Monday, December 1, 2014

History of Greenland

The second largest island in the world (after the island continent of Australia), is the story of survival under extreme conditions in the Arctic climate: a layer of ice covers 84% of the area of the island, restricting human activity to the coasts. Greenland was unknown in Europe until the tenth century, when it was discovered by Norwegian Vikings origin newly settled in Iceland. Before the "discovery" Greenland was inhabited for centuries by Arctic peoples and in the north and west of the island the people of the Dorset culture at the time of the Viking arrival lived. The direct ancestors of modern Inuit did not reach the island until 1200. The Inuit were the only people who inhabited the island for centuries, but, in memory of the Viking settlement, Denmark claimed the territory and colonized from century XVIII, obtaining several privileges, such as trade monopoly.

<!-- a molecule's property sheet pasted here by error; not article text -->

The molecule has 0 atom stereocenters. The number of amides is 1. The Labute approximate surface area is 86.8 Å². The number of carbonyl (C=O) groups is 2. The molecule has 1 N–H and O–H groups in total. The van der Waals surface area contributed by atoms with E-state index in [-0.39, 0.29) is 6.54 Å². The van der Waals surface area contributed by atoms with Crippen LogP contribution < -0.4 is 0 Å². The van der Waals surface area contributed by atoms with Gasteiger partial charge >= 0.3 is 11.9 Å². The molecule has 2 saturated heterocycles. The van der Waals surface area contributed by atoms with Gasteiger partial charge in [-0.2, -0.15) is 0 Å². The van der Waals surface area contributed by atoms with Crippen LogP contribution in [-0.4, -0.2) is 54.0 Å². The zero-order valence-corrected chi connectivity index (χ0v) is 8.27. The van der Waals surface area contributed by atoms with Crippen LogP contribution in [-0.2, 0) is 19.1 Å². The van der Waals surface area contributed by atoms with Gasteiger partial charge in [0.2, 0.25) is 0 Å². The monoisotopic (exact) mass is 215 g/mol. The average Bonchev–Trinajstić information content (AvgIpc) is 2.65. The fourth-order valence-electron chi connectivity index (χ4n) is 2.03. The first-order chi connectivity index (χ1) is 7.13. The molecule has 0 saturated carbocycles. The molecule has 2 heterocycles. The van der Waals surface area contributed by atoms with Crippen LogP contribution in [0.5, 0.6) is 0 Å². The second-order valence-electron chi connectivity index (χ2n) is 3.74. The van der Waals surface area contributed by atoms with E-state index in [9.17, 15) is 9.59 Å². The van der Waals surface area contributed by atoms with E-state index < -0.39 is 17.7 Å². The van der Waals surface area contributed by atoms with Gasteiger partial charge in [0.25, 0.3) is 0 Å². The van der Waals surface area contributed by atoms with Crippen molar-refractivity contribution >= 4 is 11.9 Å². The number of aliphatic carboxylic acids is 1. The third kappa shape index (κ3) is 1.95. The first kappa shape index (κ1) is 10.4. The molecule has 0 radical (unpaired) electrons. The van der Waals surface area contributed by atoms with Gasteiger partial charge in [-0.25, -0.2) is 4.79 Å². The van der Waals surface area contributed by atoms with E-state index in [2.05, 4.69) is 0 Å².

During World War II, Greenland was separated in fact, both socially and economically, from Denmark, closer to the United States and Canada. After the war, control of the island returned to Denmark, getting their colonial status, and although Greenland remains part of the Kingdom of Denmark, is autonomous since 1979. The island is the only province that has been separated from the European Union if well has the status of associated state.